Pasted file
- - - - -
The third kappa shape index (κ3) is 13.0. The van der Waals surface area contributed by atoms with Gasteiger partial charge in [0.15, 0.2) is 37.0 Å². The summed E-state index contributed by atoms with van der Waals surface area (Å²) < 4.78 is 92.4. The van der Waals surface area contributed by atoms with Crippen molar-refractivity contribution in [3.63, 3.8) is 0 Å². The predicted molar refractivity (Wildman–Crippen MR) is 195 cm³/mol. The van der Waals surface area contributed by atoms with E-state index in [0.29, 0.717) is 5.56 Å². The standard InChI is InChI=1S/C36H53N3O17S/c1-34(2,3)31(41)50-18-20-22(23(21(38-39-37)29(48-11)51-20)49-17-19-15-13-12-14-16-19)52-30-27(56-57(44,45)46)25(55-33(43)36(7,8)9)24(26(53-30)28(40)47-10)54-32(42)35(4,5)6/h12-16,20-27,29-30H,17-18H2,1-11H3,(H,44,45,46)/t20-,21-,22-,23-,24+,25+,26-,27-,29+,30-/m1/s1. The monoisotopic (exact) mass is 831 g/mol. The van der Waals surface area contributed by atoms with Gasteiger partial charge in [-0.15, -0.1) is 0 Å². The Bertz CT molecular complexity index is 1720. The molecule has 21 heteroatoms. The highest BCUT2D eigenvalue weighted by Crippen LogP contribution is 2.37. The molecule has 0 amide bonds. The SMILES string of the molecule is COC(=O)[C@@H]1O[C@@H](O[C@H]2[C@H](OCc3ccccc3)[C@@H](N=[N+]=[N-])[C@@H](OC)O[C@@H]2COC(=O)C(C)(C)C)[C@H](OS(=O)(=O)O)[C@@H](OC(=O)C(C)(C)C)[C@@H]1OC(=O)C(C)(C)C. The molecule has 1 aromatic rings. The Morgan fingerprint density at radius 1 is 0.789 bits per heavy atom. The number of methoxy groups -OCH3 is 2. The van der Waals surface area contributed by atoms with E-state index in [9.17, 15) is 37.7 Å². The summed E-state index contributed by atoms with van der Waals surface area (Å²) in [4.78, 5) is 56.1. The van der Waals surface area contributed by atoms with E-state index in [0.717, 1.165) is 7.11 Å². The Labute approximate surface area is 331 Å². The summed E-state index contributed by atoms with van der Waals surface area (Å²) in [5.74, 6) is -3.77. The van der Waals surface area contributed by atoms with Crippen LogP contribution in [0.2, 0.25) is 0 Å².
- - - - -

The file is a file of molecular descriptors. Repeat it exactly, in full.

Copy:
The third kappa shape index (κ3) is 13.0. The van der Waals surface area contributed by atoms with Gasteiger partial charge in [0.15, 0.2) is 37.0 Å². The summed E-state index contributed by atoms with van der Waals surface area (Å²) < 4.78 is 92.4. The van der Waals surface area contributed by atoms with Crippen molar-refractivity contribution in [3.63, 3.8) is 0 Å². The predicted molar refractivity (Wildman–Crippen MR) is 195 cm³/mol. The van der Waals surface area contributed by atoms with E-state index in [0.29, 0.717) is 5.56 Å². The standard InChI is InChI=1S/C36H53N3O17S/c1-34(2,3)31(41)50-18-20-22(23(21(38-39-37)29(48-11)51-20)49-17-19-15-13-12-14-16-19)52-30-27(56-57(44,45)46)25(55-33(43)36(7,8)9)24(26(53-30)28(40)47-10)54-32(42)35(4,5)6/h12-16,20-27,29-30H,17-18H2,1-11H3,(H,44,45,46)/t20-,21-,22-,23-,24+,25+,26-,27-,29+,30-/m1/s1. The monoisotopic (exact) mass is 831 g/mol. The van der Waals surface area contributed by atoms with Gasteiger partial charge in [-0.15, -0.1) is 0 Å². The Bertz CT molecular complexity index is 1720. The molecule has 21 heteroatoms. The highest BCUT2D eigenvalue weighted by Crippen LogP contribution is 2.37. The molecule has 0 amide bonds. The SMILES string of the molecule is COC(=O)[C@@H]1O[C@@H](O[C@H]2[C@H](OCc3ccccc3)[C@@H](N=[N+]=[N-])[C@@H](OC)O[C@@H]2COC(=O)C(C)(C)C)[C@H](OS(=O)(=O)O)[C@@H](OC(=O)C(C)(C)C)[C@@H]1OC(=O)C(C)(C)C. The molecule has 1 aromatic rings. The Morgan fingerprint density at radius 1 is 0.789 bits per heavy atom. The number of methoxy groups -OCH3 is 2. The van der Waals surface area contributed by atoms with E-state index in [9.17, 15) is 37.7 Å². The summed E-state index contributed by atoms with van der Waals surface area (Å²) in [4.78, 5) is 56.1. The van der Waals surface area contributed by atoms with E-state index in [0.717, 1.165) is 7.11 Å². The Labute approximate surface area is 331 Å². The summed E-state index contributed by atoms with van der Waals surface area (Å²) in [5.74, 6) is -3.77. The van der Waals surface area contributed by atoms with Crippen LogP contribution in [0.2, 0.25) is 0 Å².